29 October 2005
The Cuban Petrol Station Attendent
Cuban petrol stations are the same as petrol stations pretty much anywhere else in the world. The forecourt is where the petrol and diesel are pumped and the small shop is where the customer pays his bill. Usually, as elsewhere in the world, one can buy cigarettes, drinks of various kinds and snacks. The 24 hour stations come in handy when children decide that they are hungry at three o’clock in the morning and father has to wander the streets looking for something that will fill their growing stomachs and thus allow him to get back to sleep.
Knowing better than to argue with plaintive cries I got dressed and walked the short distance from the hotel to a petrol station. I had shopped there before, so was on nodding terms with the security guard who helped man the place. As I went to open the door he held up his hand to stop me: the place was closed because the cashier was eating her meal. It would open in about an hour’s time. O-Kay – so a 24-hour petrol station was closed – I looked around and saw that two lorry drivers had settled themselves into their cabs to await madam’s pleasure. I figured that I would have to join them.
As luck would have it the security guard had got to know me and he went inside to ask if this foreigner could buy some drinks and nibbles, please? The cashier looked through her window and saw the bloke that she had been talking to the day before, so I was allowed to pass through.
I had a chat with her again. Was it normal, I wanted to know, for petrol stations to close so that the staff could have their breaks? Oh, yes, replied the girl, how else could they eat – I didn’t expect them to work and eat at the same time, did I?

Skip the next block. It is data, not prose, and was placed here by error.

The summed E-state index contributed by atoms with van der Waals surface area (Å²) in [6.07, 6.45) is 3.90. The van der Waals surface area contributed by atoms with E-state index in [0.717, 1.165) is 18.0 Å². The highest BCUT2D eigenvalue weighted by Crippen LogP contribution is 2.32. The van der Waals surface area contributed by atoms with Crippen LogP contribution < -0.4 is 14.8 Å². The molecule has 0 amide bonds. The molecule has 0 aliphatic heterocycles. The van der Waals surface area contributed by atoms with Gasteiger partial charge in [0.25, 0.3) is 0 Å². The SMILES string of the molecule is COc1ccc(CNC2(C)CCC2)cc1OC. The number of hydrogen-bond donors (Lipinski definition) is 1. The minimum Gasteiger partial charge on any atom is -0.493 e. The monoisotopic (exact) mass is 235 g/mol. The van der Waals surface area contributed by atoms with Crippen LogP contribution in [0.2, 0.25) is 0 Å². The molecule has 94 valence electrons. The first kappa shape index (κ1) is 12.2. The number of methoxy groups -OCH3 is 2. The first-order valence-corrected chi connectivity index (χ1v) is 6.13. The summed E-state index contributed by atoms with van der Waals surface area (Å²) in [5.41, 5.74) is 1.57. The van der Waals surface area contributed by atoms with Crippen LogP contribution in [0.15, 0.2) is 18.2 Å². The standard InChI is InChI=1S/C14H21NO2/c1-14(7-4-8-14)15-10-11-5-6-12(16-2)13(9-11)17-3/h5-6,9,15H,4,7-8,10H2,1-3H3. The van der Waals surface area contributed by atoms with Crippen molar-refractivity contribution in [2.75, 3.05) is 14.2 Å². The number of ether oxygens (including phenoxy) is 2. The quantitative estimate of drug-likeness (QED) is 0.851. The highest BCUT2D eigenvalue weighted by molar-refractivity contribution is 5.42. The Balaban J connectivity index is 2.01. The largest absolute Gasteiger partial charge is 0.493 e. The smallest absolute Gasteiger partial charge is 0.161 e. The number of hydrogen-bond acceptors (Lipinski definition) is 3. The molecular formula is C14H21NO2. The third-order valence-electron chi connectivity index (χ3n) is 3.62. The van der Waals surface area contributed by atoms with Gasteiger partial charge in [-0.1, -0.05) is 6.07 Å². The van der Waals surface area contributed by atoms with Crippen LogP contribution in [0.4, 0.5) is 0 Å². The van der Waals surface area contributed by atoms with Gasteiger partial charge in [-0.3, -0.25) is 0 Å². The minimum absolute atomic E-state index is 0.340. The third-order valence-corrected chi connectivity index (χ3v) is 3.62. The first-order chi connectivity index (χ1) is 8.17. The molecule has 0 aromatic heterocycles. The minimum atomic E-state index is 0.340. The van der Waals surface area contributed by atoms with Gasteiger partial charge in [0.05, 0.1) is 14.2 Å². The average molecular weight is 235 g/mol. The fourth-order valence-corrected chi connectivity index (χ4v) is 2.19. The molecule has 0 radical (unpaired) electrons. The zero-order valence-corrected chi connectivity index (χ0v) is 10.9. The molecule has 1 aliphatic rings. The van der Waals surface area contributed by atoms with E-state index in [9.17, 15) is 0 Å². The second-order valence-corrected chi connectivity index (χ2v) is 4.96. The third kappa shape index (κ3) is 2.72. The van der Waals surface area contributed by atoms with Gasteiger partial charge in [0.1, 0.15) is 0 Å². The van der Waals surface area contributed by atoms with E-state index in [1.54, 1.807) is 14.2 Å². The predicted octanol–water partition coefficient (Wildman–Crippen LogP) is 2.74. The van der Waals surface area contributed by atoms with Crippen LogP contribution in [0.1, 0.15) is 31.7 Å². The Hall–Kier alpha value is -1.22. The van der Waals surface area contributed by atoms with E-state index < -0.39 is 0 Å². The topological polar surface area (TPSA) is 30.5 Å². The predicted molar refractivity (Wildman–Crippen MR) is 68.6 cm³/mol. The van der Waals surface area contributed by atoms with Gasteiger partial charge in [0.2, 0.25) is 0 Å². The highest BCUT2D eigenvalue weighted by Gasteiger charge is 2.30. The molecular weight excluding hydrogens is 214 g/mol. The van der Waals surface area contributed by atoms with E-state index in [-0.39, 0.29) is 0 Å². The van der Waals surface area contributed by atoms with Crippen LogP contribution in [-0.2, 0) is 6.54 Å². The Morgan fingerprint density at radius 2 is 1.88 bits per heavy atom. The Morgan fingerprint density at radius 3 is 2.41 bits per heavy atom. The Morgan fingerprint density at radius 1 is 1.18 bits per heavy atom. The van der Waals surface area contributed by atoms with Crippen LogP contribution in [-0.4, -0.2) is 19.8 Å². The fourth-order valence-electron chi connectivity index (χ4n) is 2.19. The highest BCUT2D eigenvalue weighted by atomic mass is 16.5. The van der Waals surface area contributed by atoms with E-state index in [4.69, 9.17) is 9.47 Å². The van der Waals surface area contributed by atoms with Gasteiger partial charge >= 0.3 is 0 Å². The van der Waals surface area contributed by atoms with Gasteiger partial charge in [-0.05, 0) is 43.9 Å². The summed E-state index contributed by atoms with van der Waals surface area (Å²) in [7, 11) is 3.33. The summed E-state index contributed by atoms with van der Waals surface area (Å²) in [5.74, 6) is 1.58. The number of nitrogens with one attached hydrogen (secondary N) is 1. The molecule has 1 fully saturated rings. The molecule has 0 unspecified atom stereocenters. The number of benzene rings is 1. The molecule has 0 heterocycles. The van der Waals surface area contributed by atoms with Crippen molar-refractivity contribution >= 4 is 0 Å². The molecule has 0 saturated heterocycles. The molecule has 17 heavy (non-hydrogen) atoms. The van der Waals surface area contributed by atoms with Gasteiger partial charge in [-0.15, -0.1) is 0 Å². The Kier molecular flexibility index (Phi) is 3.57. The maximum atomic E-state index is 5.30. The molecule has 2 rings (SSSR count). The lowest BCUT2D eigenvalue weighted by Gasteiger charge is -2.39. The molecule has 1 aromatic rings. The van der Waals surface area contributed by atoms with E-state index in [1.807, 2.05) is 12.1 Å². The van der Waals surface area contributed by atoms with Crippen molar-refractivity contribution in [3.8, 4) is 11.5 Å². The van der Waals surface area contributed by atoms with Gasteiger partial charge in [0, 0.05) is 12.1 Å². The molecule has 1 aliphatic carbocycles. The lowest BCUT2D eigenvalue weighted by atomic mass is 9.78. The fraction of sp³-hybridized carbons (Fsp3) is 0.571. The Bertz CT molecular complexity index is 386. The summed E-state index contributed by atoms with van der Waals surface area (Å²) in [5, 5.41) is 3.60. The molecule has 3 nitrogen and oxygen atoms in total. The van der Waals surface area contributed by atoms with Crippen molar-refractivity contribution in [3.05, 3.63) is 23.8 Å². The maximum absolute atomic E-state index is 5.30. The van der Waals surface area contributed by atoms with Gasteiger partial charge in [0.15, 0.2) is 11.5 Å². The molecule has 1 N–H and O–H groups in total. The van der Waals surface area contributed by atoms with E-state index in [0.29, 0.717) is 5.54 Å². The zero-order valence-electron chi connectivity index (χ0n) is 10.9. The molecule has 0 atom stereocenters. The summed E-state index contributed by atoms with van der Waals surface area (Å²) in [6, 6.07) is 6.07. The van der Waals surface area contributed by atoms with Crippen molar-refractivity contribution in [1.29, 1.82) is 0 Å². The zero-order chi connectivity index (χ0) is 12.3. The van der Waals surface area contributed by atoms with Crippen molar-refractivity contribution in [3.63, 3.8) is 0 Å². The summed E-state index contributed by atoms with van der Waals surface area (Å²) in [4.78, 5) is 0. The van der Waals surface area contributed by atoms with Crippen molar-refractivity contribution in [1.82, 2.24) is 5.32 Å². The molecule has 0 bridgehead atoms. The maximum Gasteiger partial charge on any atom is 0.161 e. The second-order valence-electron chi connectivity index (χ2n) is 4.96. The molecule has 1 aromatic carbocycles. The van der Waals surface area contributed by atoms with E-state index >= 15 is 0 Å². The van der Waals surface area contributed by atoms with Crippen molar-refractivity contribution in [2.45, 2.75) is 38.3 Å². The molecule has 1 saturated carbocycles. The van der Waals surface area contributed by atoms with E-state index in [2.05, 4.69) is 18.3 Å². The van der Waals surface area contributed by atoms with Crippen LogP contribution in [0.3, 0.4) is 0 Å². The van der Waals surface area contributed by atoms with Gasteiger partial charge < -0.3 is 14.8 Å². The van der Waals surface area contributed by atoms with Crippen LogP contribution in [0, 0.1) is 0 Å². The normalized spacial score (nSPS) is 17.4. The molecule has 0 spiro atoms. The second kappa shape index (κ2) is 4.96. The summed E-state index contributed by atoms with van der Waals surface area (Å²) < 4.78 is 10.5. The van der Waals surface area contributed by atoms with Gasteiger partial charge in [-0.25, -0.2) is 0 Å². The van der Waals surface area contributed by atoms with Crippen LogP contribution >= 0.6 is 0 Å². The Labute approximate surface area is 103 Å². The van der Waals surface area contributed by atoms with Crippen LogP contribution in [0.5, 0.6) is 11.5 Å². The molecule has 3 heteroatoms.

The funny thing about this attitude is that the day before that same attractive young woman had been complaining about shortages, power outages, and how everything was the government’s fault. Would she like to swap her meal breaks and security of employment for some consumerist toys I wondered?
She did not understand the question. Most Cubans have never lived under capitalism. They equate it with the ability to buy things from shops that are always bulging. They do not realise that goods are rationed under both systems. At least under socialism they are rationed to everyone equally. Under capitalism they are rationed by price. And for most of the people on this planet, most of the goodies that capitalism offers will always be out of reach.
I contented myself with the remark that I had been a projectionist for years. Twice a week I used to work all day, showing films from early afternoon to late at night. No breaks. I had also been made redundant three times in ten years. No job means no money to buy things.
The conversation ended there as I returned to my family with my purchases. The girl was very quiet as I left, but I don’t know if she really believed me – or even if she understood my words fully. How do you explain unemployment to a person who has never experienced it? Come to think of it, how to explain a letter that I had just received from a nephew in Manchester. He had been working at some McJob or other and had refused to go in on his day off. Thus he had lost what admittedly was a pretty shit job: but all the jobs are shit jobs – there are few unions with any real powers in NewLab Britain.
The above was written and then filed away before I read Neil Clark's comments on his blog. He notes that "In Poland, a country where 12% 0f the population are living in poverty, the long-suffering electorate have said enough is enough- and voted instead for a government and a President which puts social solidarity ahead of appeasing western multinationals."
This is fine, and more power to them, but it does leave me with the sad feeling that we are a bit like Sisyphus. The only difference between us is that we actually reach the top of our hill, we have "social stability," and then we allow it to be taken away from us. So we have to start all over again. When will we ever learn?